Harvard Law School Makes Online Zero-L Course Free for All U.S. Law Schools Due to Coronavirus
For Kennedy School Fellows, Epstein-Linked Donors Present a Moral Dilemma
Tenants Grapple with High Rents and Local Turnover at Asana-Owned Properties
In April, Theft Surged as Cambridge Residents Stayed at Home
The History of Harvard's Commencement, Explained
Returning yesterday from the scene of the recent earthquake in Yokohama, J. B. Squier '24 related to a CRIMSON reporter last evening some of the tragic incidents of the disaster. Had it not been for the courage and the countless acts of heroism, the incredible suffering of the people would have been unbearable.
News of the disaster did not reach Kobe, where Mr. Squier was staying, until Monday. Within three hours, the American and English business men in the city had raised $50,000. The West o' Rowa, an American ship, was unloaded and reloaded with supplies for the refugees in eighteen hours. It was the first relief to reach Yokohama, where thousands of refugees were rescued. These people, mostly Chinese, had lived more than four days without food or water, suffering all the while indescribable physical torment from their wounds. In an attempt to allay in some measure the pain, they bathed themselves in the salt water, which only served to torture them more.
Water Saved Many From Death
Many had escaped death by the luckiest chance. Fleeing from the heat of the burning city they had thrown themselves into the water. Then hidden oil tanks had exploded nearly, covering the surface of the bay with a film that immediately took fire. Thousands perished in the terrific conflagration that followed, and charred bodies floated up on the shore.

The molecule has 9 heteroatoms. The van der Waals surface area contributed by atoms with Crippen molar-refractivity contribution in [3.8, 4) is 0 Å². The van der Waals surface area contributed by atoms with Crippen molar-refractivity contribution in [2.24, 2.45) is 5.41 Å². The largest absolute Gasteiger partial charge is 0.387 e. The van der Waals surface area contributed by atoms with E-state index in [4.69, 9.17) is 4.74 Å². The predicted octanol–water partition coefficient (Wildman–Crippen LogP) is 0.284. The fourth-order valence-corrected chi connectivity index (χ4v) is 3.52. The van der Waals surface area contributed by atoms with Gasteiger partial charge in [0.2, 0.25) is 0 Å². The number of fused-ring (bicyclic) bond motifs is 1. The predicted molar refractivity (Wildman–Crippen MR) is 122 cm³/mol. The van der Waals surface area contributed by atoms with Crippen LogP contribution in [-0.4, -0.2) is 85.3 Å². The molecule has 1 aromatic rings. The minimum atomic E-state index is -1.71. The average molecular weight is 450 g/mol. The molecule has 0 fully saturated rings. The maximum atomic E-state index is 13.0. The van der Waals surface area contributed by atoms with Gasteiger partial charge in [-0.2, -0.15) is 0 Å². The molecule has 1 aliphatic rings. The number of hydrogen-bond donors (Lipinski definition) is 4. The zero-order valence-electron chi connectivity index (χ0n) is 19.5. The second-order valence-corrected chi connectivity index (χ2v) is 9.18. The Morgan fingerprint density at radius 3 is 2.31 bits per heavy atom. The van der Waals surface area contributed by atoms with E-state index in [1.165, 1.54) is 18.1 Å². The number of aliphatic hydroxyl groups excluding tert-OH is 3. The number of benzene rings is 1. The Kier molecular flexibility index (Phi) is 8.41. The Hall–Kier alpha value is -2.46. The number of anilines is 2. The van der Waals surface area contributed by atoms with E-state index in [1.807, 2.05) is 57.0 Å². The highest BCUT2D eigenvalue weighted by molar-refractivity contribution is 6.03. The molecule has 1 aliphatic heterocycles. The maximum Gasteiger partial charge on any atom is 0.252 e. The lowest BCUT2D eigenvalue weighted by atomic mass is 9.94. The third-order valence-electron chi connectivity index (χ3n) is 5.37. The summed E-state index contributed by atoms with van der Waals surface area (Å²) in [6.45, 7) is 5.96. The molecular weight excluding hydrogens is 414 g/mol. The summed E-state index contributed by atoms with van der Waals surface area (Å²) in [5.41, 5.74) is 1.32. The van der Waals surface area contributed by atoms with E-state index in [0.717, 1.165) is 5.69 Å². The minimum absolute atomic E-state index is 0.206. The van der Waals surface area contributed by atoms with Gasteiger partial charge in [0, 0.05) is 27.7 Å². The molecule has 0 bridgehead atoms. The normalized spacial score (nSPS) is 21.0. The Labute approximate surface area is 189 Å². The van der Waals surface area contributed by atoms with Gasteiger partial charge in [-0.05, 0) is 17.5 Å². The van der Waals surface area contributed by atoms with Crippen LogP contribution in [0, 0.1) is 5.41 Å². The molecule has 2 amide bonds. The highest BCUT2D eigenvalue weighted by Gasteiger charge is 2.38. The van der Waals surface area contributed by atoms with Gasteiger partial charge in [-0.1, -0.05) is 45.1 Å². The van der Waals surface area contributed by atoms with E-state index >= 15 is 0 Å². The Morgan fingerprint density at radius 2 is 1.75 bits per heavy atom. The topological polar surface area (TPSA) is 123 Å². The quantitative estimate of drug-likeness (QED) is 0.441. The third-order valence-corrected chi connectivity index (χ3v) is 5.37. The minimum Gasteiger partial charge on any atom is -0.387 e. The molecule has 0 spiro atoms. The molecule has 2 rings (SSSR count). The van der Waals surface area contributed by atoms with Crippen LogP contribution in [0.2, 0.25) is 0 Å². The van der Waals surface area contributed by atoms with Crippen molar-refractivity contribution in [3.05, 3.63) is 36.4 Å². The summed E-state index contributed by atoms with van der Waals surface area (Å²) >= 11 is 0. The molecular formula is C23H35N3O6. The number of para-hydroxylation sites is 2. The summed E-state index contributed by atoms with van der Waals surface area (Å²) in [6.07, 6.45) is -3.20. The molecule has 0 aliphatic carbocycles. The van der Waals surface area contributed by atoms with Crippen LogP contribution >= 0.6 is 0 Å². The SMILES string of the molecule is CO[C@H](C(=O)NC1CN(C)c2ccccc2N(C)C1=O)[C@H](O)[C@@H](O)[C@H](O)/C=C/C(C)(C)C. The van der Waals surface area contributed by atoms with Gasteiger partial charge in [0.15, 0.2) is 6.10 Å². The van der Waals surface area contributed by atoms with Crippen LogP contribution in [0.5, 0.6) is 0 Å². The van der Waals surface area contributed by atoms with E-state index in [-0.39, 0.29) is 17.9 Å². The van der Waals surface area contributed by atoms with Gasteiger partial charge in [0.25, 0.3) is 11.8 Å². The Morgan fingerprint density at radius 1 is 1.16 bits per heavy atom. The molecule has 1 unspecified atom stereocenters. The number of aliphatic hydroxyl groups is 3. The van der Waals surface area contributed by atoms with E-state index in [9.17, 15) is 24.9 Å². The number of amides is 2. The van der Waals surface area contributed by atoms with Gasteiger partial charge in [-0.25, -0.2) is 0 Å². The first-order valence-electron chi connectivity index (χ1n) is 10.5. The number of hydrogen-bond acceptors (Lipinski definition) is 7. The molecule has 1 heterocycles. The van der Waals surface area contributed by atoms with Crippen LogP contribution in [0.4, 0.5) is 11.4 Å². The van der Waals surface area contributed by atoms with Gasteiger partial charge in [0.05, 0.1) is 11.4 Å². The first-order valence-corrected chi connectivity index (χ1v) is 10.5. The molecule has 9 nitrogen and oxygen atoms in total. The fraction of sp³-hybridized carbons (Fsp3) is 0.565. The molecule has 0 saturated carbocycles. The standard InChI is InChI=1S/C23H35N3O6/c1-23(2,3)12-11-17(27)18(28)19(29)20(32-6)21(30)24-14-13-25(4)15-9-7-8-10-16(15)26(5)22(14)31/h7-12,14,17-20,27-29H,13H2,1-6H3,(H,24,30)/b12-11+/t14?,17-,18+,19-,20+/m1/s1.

The relief boat returned to Kobe, loaded with over a thousand Chinamen, Russians and other foreigners. Meanwhile measures had been taken for emergency hospitals. The Oriental Hotel, an American establishment, was turned over for the purpose. Here volunteer nurses worked over the sufferers, each day removing the bandages so that the doctor might make his round of the fifty patients in as short a time as possible. The cases where operations had to be made, were sent to the regular hospital.
Americans and English Helped
It was American and English efficiency and self-sacrifice that saved the situation. Giving up their various occupations, business men threw themselves into their task, working from 18 to 20 hours a day.
Mr. Squier had nothing but praise for the bravery of the Chinese. Through some blunder, all operating instruments had been left off the relief ship. One Chinaman sat without uttering a word or groan while a doctor cut off three of his toes with a pair of scissors, and after the operation, he thanked the surgeon.
Servants Showed Courage
The Japanese servants also showed remarkable courage. An Amah, or serving maid, who was only slightly over four feet tall, dragged her master, who weighed 175 pounds, two or three miles through the flames, refusing to think of her own safety until she had placed the stricken man in the care of the rescuers.
"People do not realize the gravity of the situation. Time may obliterate the horror of it, which can not be understood unless one came in close contact with the catastrophe. It brought rich and poor together on the same footing. They helped each other, and, though penniless, they knew the true value of life, having come face to face with death
Want to keep up with breaking news? Subscribe to our email newsletter.